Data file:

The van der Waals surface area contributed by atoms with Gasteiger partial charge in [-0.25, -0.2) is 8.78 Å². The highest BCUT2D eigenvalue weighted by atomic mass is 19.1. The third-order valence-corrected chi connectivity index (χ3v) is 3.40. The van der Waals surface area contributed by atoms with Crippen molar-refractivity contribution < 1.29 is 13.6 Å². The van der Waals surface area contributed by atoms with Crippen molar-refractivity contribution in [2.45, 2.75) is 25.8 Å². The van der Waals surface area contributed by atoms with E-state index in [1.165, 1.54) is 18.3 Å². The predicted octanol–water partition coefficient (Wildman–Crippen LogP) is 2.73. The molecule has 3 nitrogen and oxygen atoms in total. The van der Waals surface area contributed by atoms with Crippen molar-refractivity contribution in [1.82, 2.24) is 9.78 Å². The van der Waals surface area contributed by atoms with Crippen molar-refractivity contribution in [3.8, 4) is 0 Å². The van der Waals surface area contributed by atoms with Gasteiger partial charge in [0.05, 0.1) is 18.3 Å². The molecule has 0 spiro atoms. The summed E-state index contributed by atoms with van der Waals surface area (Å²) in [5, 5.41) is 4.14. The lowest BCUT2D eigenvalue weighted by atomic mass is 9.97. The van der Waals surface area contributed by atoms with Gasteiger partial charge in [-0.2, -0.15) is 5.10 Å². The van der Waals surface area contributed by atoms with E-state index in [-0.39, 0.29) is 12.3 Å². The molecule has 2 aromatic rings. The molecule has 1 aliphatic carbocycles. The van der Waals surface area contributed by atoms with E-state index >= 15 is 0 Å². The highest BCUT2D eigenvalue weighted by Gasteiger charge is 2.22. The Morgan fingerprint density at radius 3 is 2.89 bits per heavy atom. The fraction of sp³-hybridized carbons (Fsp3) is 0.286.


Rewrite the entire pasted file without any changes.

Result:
The van der Waals surface area contributed by atoms with Gasteiger partial charge in [-0.25, -0.2) is 8.78 Å². The highest BCUT2D eigenvalue weighted by atomic mass is 19.1. The third-order valence-corrected chi connectivity index (χ3v) is 3.40. The van der Waals surface area contributed by atoms with Crippen molar-refractivity contribution < 1.29 is 13.6 Å². The van der Waals surface area contributed by atoms with Crippen molar-refractivity contribution in [2.45, 2.75) is 25.8 Å². The van der Waals surface area contributed by atoms with E-state index in [1.165, 1.54) is 18.3 Å². The predicted octanol–water partition coefficient (Wildman–Crippen LogP) is 2.73. The molecule has 3 nitrogen and oxygen atoms in total. The van der Waals surface area contributed by atoms with Crippen molar-refractivity contribution in [1.82, 2.24) is 9.78 Å². The van der Waals surface area contributed by atoms with Crippen molar-refractivity contribution in [3.8, 4) is 0 Å². The van der Waals surface area contributed by atoms with Gasteiger partial charge in [0.05, 0.1) is 18.3 Å². The molecule has 0 spiro atoms. The summed E-state index contributed by atoms with van der Waals surface area (Å²) in [5, 5.41) is 4.14. The lowest BCUT2D eigenvalue weighted by atomic mass is 9.97. The van der Waals surface area contributed by atoms with Gasteiger partial charge in [-0.2, -0.15) is 5.10 Å². The van der Waals surface area contributed by atoms with E-state index in [-0.39, 0.29) is 12.3 Å². The molecule has 2 aromatic rings. The molecule has 1 aliphatic carbocycles. The van der Waals surface area contributed by atoms with E-state index >= 15 is 0 Å². The highest BCUT2D eigenvalue weighted by Gasteiger charge is 2.22. The Morgan fingerprint density at radius 3 is 2.89 bits per heavy atom. The fraction of sp³-hybridized carbons (Fsp3) is 0.286.